The streetcar Renaissance stems from planners who see them not only as people-movers but as engines of urban development dealing with, and encouraging, a gradual demographic shift back to cities by people, often older, who like the convenience, miss interaction absent in the suburbs and want to rely less on cars.

Charles Hales, senior vice president of the engineering firm HDR, which works on many streetcar projects, says as many as 60 American cities are in some stage of streetcar planning or development, “depending on how you count it.”

Portland ridership, initially projected to be 3,500 a day, now tops 9,800 and is growing at about 17 percent a year. The city is putting together about $75 million to match federal money to expand the lines from Downtown to the city’s east side, on the other side of the Willamette River.

The new lines no longer are the commuter systems they once were. They are designed to lure people back into cities, keep them there, and perk up decaying, underused and undertaxed, former industrial sites and similar areas. And it seems to be working.

Portland has seen about $2.5 billion in new construction, including 7,248 new housing units within three blocks of the line since the plan was announced in 1997.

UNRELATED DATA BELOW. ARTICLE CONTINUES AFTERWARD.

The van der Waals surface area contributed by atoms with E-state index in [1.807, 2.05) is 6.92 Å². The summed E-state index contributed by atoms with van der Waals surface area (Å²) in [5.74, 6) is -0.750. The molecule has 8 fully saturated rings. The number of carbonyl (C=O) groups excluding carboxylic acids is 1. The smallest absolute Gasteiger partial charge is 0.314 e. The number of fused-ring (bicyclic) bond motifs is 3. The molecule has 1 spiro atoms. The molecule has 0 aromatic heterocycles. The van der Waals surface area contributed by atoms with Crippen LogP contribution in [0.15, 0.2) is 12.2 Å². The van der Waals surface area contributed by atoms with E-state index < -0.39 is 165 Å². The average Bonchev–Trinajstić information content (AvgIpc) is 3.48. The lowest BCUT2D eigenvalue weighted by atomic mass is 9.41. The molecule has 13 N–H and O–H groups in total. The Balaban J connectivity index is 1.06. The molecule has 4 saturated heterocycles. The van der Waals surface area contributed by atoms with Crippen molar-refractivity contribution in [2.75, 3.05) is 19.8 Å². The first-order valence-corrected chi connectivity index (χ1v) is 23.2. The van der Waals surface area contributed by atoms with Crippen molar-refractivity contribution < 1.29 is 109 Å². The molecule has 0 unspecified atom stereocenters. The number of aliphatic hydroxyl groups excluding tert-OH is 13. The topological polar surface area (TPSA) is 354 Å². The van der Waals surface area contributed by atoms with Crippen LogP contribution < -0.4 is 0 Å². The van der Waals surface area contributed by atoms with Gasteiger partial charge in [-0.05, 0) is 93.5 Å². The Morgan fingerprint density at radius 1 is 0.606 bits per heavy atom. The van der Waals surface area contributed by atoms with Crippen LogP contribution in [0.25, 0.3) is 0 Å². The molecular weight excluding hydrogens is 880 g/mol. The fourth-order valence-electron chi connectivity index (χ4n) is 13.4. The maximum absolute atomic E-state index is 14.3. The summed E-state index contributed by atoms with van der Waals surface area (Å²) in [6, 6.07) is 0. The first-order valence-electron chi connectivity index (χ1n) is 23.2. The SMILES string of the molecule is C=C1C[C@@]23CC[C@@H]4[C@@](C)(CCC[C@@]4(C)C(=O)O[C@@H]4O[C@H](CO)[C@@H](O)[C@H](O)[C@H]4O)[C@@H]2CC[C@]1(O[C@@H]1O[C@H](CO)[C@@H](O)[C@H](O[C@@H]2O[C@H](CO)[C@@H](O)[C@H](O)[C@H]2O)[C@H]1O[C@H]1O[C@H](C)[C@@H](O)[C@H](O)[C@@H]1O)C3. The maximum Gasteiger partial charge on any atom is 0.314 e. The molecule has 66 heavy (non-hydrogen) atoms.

In Little Rock, the figure is between $300 million and $400 million.

“It is not the only reason (for the construction) but most developers admit the streetcar is one of the reasons,” said Keith Jones, who helped design the system there.

“The line defines areas where things in the city are happening.” It extends to North Little Rock, which was suffering downtown decay. “It is having a higher impact there than in Little Rock, where things were happening anyway,” he said.

“We got 80 percent federal funding, something that’s virtually impossible to do now with the federal government generally limiting funding to 50 percent,” he said.

The 2.5 mile-line has carried about 400,000 passengers, beyond projections, since it opened in late 2004, and an extension is planned to the Clinton Library.